Video title:DIRECTV commercial - Don't Wake Up in a Roadside Ditch
Topic(s): Faulty reasoning, logical fallacies, slippery slope
Search terms: direct tv commercial roadside ditch
Time (of video): 0:32
Posted by: David Preece
Date posted: May 6, 2013
Video description: What happens when you don’t make the switch from cable? Watch a humorous example of the falling-victim-to-false-cause fallacy.
Question/writing prompt: Fallacies can slip into even the most careful reasoning. One false claim can derail an entire argument. Can you think of an example of weak logic in something you have recently read or heard?
Logical Fallacies and Advertising Objective: Students learn the different types of logical fallacies.
Show the commercial.
- Ask students to explain how the commercial uses the falling-victim-to-false-cause fallacy. Discuss why advertisers employ this strategy.
- Break the class into as many as eight small groups. Assign a different form of faulty reasoning, a different logical fallacy, to each group.
- Task each group with writing a new DirecTV commercial using the logical fallacy they were assigned.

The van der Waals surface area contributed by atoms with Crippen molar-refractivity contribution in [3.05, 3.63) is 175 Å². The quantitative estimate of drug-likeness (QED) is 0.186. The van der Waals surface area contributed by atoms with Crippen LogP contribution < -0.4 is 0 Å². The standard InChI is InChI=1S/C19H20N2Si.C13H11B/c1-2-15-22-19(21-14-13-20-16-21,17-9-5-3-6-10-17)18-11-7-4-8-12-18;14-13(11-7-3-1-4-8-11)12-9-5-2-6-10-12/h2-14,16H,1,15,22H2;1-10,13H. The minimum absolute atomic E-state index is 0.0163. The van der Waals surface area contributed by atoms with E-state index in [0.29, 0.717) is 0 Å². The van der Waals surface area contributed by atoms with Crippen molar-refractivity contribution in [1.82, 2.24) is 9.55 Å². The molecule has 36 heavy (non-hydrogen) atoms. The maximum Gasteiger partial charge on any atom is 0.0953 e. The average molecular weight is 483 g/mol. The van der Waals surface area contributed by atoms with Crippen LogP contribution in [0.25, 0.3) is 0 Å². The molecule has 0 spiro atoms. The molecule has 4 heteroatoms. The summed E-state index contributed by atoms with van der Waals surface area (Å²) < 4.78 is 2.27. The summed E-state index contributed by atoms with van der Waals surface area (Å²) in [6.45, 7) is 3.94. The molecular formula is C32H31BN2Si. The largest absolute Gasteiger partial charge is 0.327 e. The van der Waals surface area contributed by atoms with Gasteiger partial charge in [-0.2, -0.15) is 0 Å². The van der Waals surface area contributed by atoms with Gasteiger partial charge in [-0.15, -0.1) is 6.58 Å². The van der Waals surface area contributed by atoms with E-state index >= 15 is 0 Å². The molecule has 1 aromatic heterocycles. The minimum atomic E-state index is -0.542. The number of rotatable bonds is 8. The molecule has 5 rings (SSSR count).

- Students should storyboard their new commercials and present them to the class.
Policing Others and Oneself Objective: Students explore the importance of logic in reasoning.
Show the commercial and ask students the following questions:
- How can you look out for weak logic in your own arguments?
- Can you acknowledge a time when you used faulty reasoning on purpose?
- What can you do to identify weak logic in what you hear and read?
Induction and Logical Fallacy Homework
Homework on Induction and Logical Fallacies
For the first two number series below
a. Determine the mathematical pattern (induction) ie. What is the equation for the successive numbers?
b. Determine the next two numbers in the series (deduction)
For the third series, determine the pattern and find the next two in the series (ex cr)
Find a General Rule for the Number series: 0, 2, 8, 18, 32, 50, 72…..
Explain the Fibonacci Series: 1, 2, 3, 5, 8, 13, 21, 34,……
Stable Atomic Nuclei have the following number of nucleons (proton and neutrons):
2, 8, 20, 28, 50, 82, 126, …
From the following list of logical fallacies, pick two of them. Then;
1. Give a definition of the logical fallacy.
2. Give a practical example of your own invention which illustrates this logical fallacy.
(definitions are available at https://web.cn.edu/kwheeler/fallacies_list.html )
- Abusive ad hominem
- Ambiguity (index)
- Age, Appeal to
- Authority, Appeals to (4 types)
- Authority, Legitimate Appeal to
- Ad Hominem (5 types)
- Begging the Question
- Circumstantial ad hominem
- Complex Question
- Correlation vs. Causation
- Emotion and Desire, Appeals to (5 types)
- False Dilemma
- Flattery, Appeal to
- Force / Fear, Appeal to (Argumentum ad Baculum)
- Novelty, Appeal to
- No True Scotsman
- Numbers, Appeal to
- Pity, Appeal to (Argumentum ad Misercordiam)
- Poisoning the Well
- Quantifier Fallacy
- Scope Fallacy
- Tu Quoque (two wrongs don't make a right)
- Genetic Fallacy
Last Updated: 10/03/2016